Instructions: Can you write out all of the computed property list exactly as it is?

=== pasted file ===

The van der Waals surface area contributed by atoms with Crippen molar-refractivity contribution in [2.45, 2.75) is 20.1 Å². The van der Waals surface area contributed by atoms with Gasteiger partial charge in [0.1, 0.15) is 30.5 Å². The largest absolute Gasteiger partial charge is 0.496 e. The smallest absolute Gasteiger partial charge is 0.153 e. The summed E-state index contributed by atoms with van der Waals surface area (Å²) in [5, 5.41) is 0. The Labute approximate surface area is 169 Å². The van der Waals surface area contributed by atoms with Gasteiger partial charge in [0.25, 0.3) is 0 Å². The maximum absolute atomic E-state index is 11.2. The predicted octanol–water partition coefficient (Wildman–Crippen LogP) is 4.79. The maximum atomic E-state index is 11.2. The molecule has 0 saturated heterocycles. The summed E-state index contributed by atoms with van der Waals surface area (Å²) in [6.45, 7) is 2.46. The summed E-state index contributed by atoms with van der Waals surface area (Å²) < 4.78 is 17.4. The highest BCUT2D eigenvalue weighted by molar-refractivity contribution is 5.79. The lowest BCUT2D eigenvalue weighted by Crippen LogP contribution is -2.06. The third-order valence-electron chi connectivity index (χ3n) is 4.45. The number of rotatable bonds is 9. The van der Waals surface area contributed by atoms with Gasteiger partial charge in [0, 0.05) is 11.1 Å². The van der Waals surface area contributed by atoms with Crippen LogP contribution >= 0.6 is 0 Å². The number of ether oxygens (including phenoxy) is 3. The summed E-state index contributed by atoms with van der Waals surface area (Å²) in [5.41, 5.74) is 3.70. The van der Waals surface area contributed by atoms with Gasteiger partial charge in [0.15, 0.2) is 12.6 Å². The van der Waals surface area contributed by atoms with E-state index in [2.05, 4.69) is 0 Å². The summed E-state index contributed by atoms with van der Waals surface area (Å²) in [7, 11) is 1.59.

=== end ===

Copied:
The van der Waals surface area contributed by atoms with Crippen molar-refractivity contribution in [2.45, 2.75) is 20.1 Å². The van der Waals surface area contributed by atoms with Gasteiger partial charge in [0.1, 0.15) is 30.5 Å². The largest absolute Gasteiger partial charge is 0.496 e. The smallest absolute Gasteiger partial charge is 0.153 e. The summed E-state index contributed by atoms with van der Waals surface area (Å²) in [5, 5.41) is 0. The Labute approximate surface area is 169 Å². The van der Waals surface area contributed by atoms with Gasteiger partial charge in [0.25, 0.3) is 0 Å². The maximum absolute atomic E-state index is 11.2. The predicted octanol–water partition coefficient (Wildman–Crippen LogP) is 4.79. The maximum atomic E-state index is 11.2. The molecule has 0 saturated heterocycles. The summed E-state index contributed by atoms with van der Waals surface area (Å²) in [6.45, 7) is 2.46. The summed E-state index contributed by atoms with van der Waals surface area (Å²) < 4.78 is 17.4. The highest BCUT2D eigenvalue weighted by molar-refractivity contribution is 5.79. The lowest BCUT2D eigenvalue weighted by Crippen LogP contribution is -2.06. The third-order valence-electron chi connectivity index (χ3n) is 4.45. The number of rotatable bonds is 9. The van der Waals surface area contributed by atoms with Gasteiger partial charge in [0, 0.05) is 11.1 Å². The van der Waals surface area contributed by atoms with Crippen LogP contribution >= 0.6 is 0 Å². The number of ether oxygens (including phenoxy) is 3. The summed E-state index contributed by atoms with van der Waals surface area (Å²) in [5.41, 5.74) is 3.70. The van der Waals surface area contributed by atoms with Gasteiger partial charge in [0.15, 0.2) is 12.6 Å². The van der Waals surface area contributed by atoms with E-state index in [2.05, 4.69) is 0 Å². The summed E-state index contributed by atoms with van der Waals surface area (Å²) in [7, 11) is 1.59.